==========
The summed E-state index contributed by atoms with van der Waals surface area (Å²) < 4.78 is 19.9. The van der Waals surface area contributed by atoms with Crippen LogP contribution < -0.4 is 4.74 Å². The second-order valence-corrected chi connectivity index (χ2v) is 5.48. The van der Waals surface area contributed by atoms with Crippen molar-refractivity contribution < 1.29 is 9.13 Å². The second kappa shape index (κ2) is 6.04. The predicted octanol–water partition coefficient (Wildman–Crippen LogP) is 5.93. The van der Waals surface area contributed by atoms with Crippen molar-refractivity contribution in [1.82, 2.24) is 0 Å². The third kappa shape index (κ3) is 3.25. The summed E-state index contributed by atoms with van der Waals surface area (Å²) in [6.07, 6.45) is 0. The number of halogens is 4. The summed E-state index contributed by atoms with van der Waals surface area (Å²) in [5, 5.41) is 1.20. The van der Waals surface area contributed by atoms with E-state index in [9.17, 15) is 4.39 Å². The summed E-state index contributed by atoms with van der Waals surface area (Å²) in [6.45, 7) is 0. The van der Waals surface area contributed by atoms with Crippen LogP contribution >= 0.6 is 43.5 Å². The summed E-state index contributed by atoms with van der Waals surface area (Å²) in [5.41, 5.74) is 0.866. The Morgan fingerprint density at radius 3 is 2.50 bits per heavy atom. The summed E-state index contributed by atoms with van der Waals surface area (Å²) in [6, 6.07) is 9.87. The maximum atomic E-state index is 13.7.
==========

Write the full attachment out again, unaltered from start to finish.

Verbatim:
The summed E-state index contributed by atoms with van der Waals surface area (Å²) < 4.78 is 19.9. The van der Waals surface area contributed by atoms with Crippen LogP contribution < -0.4 is 4.74 Å². The second-order valence-corrected chi connectivity index (χ2v) is 5.48. The van der Waals surface area contributed by atoms with Crippen molar-refractivity contribution < 1.29 is 9.13 Å². The second kappa shape index (κ2) is 6.04. The predicted octanol–water partition coefficient (Wildman–Crippen LogP) is 5.93. The van der Waals surface area contributed by atoms with Crippen molar-refractivity contribution in [1.82, 2.24) is 0 Å². The third kappa shape index (κ3) is 3.25. The summed E-state index contributed by atoms with van der Waals surface area (Å²) in [6.07, 6.45) is 0. The number of halogens is 4. The summed E-state index contributed by atoms with van der Waals surface area (Å²) in [5, 5.41) is 1.20. The van der Waals surface area contributed by atoms with E-state index in [9.17, 15) is 4.39 Å². The summed E-state index contributed by atoms with van der Waals surface area (Å²) in [6.45, 7) is 0. The van der Waals surface area contributed by atoms with Crippen LogP contribution >= 0.6 is 43.5 Å². The summed E-state index contributed by atoms with van der Waals surface area (Å²) in [5.41, 5.74) is 0.866. The Morgan fingerprint density at radius 3 is 2.50 bits per heavy atom. The summed E-state index contributed by atoms with van der Waals surface area (Å²) in [6, 6.07) is 9.87. The maximum atomic E-state index is 13.7.